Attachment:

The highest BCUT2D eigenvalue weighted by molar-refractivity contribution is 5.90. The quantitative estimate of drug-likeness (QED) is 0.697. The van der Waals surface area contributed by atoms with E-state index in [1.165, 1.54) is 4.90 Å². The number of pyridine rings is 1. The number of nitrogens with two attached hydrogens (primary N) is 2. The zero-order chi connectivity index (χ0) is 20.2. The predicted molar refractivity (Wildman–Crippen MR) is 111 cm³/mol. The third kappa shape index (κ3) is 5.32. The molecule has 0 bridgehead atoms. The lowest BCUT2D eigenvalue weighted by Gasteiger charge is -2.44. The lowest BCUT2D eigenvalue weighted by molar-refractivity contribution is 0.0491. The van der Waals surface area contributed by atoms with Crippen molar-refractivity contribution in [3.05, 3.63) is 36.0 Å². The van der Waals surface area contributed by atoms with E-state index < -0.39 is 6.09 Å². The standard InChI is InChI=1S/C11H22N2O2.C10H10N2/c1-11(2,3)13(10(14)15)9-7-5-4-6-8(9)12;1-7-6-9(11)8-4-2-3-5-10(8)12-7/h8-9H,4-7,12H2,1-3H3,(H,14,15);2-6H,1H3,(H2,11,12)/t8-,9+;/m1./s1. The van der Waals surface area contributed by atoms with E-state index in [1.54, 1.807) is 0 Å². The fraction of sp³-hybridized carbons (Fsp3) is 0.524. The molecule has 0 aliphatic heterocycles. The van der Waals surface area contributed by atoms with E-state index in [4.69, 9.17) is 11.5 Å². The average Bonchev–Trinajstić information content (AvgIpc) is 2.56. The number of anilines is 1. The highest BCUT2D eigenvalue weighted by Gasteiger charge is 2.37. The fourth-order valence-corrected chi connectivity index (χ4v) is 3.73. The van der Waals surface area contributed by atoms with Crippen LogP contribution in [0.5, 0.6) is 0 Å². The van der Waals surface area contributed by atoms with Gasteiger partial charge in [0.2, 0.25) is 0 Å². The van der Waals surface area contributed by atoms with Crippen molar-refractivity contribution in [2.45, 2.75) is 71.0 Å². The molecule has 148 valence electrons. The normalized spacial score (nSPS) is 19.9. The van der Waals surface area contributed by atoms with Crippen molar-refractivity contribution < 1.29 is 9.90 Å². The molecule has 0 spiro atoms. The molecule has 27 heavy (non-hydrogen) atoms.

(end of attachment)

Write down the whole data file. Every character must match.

The highest BCUT2D eigenvalue weighted by molar-refractivity contribution is 5.90. The quantitative estimate of drug-likeness (QED) is 0.697. The van der Waals surface area contributed by atoms with E-state index in [1.165, 1.54) is 4.90 Å². The number of pyridine rings is 1. The number of nitrogens with two attached hydrogens (primary N) is 2. The zero-order chi connectivity index (χ0) is 20.2. The predicted molar refractivity (Wildman–Crippen MR) is 111 cm³/mol. The third kappa shape index (κ3) is 5.32. The molecule has 0 bridgehead atoms. The lowest BCUT2D eigenvalue weighted by Gasteiger charge is -2.44. The lowest BCUT2D eigenvalue weighted by molar-refractivity contribution is 0.0491. The van der Waals surface area contributed by atoms with Crippen molar-refractivity contribution in [3.05, 3.63) is 36.0 Å². The van der Waals surface area contributed by atoms with E-state index < -0.39 is 6.09 Å². The standard InChI is InChI=1S/C11H22N2O2.C10H10N2/c1-11(2,3)13(10(14)15)9-7-5-4-6-8(9)12;1-7-6-9(11)8-4-2-3-5-10(8)12-7/h8-9H,4-7,12H2,1-3H3,(H,14,15);2-6H,1H3,(H2,11,12)/t8-,9+;/m1./s1. The van der Waals surface area contributed by atoms with E-state index in [1.54, 1.807) is 0 Å². The fraction of sp³-hybridized carbons (Fsp3) is 0.524. The molecule has 0 aliphatic heterocycles. The van der Waals surface area contributed by atoms with E-state index in [4.69, 9.17) is 11.5 Å². The average Bonchev–Trinajstić information content (AvgIpc) is 2.56. The number of anilines is 1. The highest BCUT2D eigenvalue weighted by Gasteiger charge is 2.37. The fourth-order valence-corrected chi connectivity index (χ4v) is 3.73. The van der Waals surface area contributed by atoms with Crippen LogP contribution in [0.5, 0.6) is 0 Å². The van der Waals surface area contributed by atoms with Gasteiger partial charge in [0.2, 0.25) is 0 Å². The van der Waals surface area contributed by atoms with Crippen molar-refractivity contribution in [2.45, 2.75) is 71.0 Å². The molecule has 148 valence electrons. The normalized spacial score (nSPS) is 19.9. The van der Waals surface area contributed by atoms with Crippen molar-refractivity contribution < 1.29 is 9.90 Å². The molecule has 0 spiro atoms. The molecule has 27 heavy (non-hydrogen) atoms.